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MSSA patients tolerate cefazolin over nafcillin.

AT IDWEEK 2013

SAN FRANCISCO--Cefazolin was better tolerated than was nafcillin for the outpatient treatment of methicillin-sensitive Staphylococcus aureus among clinic patients included in a retrospective cohort study.

A number of drug-related adverse events occurred more often in 366 patients who received outpatient parenteral antimicrobial therapy (OPAT) with nafcillin, compared with 119 patients treated with cefazolin, including rash (13.9% vs. 4.2%), renal dysfunction (11.4% vs. 3.3%), and transaminitis (8.1% vs. 1.6%), Dr. Ilan Youngster reported at an annual scientific meeting on infectious diseases.

The patients in this study were adults with a mean age of 57 years in the nafcillin group and 56 years in the cefazolin group.

Furthermore, neutropenia developed in 8.4% of nafcillin patients, compared with 3.3% of cefazolin patients, and Clostridium difficile colitis developed in 2.4% vs. 0.8% of the nafcillin and cefazolin patients, respectively, said Dr. Youngster, a research fellow at Boston Children's Hospital and Massachusetts General Hospital, Boston.

The discontinuation rate was significantly higher in the nafcillin group than in the cefazolin group, with 34% and 7% of patients in the groups, respectively, failing to complete the prespecified treatment course, he said. Nine patients who discontinued nafcillin switched over to cefazolin and completed treatment without any further drug-related adverse events.

The findings have implications for treatment of methicillin-sensitive Staphylococcus aureus (MSSA), which is a major pathogen in both community- and health care--acquired infection, and one of the most common infections requiring prolonged antimicrobial administration.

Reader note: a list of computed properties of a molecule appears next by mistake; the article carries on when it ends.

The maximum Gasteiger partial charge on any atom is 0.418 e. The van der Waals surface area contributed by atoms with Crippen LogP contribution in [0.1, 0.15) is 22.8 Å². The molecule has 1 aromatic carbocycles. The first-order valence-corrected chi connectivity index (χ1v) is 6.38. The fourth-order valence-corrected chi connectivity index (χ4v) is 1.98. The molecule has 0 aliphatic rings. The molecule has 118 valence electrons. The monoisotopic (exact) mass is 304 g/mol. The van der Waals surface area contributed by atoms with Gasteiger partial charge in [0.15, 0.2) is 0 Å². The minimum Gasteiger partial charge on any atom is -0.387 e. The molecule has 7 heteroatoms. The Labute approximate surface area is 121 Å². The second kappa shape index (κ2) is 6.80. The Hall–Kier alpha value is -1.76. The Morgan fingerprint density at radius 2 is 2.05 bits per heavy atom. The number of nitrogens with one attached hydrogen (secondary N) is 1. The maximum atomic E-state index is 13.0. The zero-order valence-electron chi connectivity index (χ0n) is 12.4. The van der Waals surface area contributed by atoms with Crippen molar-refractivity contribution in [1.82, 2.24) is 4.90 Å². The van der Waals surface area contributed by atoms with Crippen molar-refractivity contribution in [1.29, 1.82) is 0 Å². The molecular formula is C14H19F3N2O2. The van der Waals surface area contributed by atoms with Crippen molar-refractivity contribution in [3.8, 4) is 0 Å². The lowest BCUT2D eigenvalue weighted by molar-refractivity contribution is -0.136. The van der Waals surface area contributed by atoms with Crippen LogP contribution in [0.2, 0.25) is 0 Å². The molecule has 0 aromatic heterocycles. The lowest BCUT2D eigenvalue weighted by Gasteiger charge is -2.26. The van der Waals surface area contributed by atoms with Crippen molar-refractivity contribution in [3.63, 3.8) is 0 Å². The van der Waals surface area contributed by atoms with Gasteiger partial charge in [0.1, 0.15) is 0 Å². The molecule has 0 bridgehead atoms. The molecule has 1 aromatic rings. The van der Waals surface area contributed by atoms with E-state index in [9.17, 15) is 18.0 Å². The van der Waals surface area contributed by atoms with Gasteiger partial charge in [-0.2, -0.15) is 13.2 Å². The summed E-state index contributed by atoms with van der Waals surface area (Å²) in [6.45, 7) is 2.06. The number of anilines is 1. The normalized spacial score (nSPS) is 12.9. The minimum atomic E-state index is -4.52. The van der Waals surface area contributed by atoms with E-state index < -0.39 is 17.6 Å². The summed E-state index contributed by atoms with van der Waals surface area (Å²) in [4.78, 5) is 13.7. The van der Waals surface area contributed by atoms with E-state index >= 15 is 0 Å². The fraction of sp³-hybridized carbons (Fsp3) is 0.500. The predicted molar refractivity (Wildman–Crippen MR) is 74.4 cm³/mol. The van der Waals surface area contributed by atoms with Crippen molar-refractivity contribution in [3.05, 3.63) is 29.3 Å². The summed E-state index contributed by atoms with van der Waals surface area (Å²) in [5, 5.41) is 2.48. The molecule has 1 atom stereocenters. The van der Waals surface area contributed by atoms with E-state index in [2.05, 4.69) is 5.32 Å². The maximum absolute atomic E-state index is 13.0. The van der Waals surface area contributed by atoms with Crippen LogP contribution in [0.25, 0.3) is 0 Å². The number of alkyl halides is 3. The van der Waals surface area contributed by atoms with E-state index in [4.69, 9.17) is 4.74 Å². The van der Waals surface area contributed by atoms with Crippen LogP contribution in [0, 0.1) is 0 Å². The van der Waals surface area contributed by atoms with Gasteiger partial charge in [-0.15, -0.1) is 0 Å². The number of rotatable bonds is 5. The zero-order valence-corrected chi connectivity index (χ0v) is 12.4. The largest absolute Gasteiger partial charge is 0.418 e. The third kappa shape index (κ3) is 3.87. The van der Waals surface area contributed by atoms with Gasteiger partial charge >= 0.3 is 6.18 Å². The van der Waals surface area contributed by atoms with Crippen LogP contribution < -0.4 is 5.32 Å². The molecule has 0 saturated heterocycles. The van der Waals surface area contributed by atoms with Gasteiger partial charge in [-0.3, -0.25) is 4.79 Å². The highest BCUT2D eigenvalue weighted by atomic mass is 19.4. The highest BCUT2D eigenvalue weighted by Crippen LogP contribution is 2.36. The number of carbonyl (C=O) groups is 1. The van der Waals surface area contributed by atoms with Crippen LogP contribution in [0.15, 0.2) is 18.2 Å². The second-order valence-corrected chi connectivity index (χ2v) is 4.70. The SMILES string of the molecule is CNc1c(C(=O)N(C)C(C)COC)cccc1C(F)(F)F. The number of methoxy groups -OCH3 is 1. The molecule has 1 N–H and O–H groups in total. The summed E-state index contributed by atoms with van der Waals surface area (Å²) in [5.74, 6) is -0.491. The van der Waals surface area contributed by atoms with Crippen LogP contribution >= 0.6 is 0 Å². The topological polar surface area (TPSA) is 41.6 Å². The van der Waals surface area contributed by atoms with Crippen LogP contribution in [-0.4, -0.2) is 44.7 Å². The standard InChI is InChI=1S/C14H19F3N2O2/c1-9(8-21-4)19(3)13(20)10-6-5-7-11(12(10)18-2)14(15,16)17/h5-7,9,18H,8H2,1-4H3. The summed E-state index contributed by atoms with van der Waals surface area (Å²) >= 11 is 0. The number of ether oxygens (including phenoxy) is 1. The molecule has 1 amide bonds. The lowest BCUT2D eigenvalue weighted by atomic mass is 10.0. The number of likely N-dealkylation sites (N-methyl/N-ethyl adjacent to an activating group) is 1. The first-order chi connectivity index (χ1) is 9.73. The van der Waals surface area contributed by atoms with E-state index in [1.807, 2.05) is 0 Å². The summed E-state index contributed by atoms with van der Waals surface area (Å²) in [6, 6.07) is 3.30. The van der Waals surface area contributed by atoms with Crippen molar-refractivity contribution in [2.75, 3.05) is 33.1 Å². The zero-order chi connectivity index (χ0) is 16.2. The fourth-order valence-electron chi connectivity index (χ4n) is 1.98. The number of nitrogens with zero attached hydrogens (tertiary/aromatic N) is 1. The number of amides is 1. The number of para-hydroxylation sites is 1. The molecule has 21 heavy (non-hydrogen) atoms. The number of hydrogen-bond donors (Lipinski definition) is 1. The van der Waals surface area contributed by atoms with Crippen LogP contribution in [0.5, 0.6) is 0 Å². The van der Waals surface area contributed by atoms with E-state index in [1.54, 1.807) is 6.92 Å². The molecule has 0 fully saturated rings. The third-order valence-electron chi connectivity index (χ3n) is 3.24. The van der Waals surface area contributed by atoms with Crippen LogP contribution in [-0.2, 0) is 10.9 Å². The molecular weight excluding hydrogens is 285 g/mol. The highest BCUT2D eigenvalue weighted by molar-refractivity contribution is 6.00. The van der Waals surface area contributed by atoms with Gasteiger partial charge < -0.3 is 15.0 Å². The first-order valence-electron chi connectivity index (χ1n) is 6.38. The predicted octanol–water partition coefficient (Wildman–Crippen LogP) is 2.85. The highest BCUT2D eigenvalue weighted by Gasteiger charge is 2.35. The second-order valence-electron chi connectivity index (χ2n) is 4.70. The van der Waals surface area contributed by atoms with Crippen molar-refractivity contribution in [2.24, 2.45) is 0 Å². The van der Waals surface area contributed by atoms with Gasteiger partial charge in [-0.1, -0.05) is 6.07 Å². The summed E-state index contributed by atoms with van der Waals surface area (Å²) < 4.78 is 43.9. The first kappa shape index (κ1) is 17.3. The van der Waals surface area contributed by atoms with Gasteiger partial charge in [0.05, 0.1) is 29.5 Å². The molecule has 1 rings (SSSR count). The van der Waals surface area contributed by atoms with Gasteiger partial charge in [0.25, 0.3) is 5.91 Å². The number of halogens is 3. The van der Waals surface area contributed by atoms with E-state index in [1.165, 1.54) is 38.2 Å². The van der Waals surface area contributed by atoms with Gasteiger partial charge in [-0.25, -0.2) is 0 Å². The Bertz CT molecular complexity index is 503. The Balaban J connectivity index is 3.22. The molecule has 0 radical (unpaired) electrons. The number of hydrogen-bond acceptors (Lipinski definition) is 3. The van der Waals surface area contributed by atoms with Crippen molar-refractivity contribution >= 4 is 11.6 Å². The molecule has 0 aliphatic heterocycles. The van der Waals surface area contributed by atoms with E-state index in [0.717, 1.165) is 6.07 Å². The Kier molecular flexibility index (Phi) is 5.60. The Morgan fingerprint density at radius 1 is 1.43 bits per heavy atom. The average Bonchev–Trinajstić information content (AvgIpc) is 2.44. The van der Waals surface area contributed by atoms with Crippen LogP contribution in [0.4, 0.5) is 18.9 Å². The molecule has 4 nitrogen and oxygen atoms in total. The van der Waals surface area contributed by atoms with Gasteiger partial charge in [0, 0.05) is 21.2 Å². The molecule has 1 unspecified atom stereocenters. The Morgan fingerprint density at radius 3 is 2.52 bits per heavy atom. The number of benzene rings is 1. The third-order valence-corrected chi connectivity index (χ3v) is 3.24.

Both nafcillin and cefazolin are considered first-line options for for therapy for most MSSA infections, and recent studies suggest that the two betalactam antibiotics have similar efficacy, Dr. Youngster explained.

In addition to cost and efficacy, the differences in tolerability between these two drugs should be considered when deciding on long-term intravenous treatment for MSSA in the OPAT setting, he said. A failure to tolerate treatment will result in exposure to a partially treated infection should treatment be discontinued prematurely, or to the inconvenience of returning for another evaluation and a change of treatment.

Although the current study did not compare the efficacy of the two drugs, a clinical data collection system now in place will allow for such assessments going forward, he said.

IDWeek is the combined annual meetings of the Infectious Diseases Society of America, the Society for Healthcare Epidemiology of America, the HIV Medicine Association, and the Pediatric Infectious Diseases Society.

Dr. Youngster reported having no disclosures.

obnews@frontlinemedcom.com

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Title Annotation:GYNECOLOGY
Author:Worcester, Sharon
Publication:OB GYN News
Date:Dec 1, 2013
Words:412
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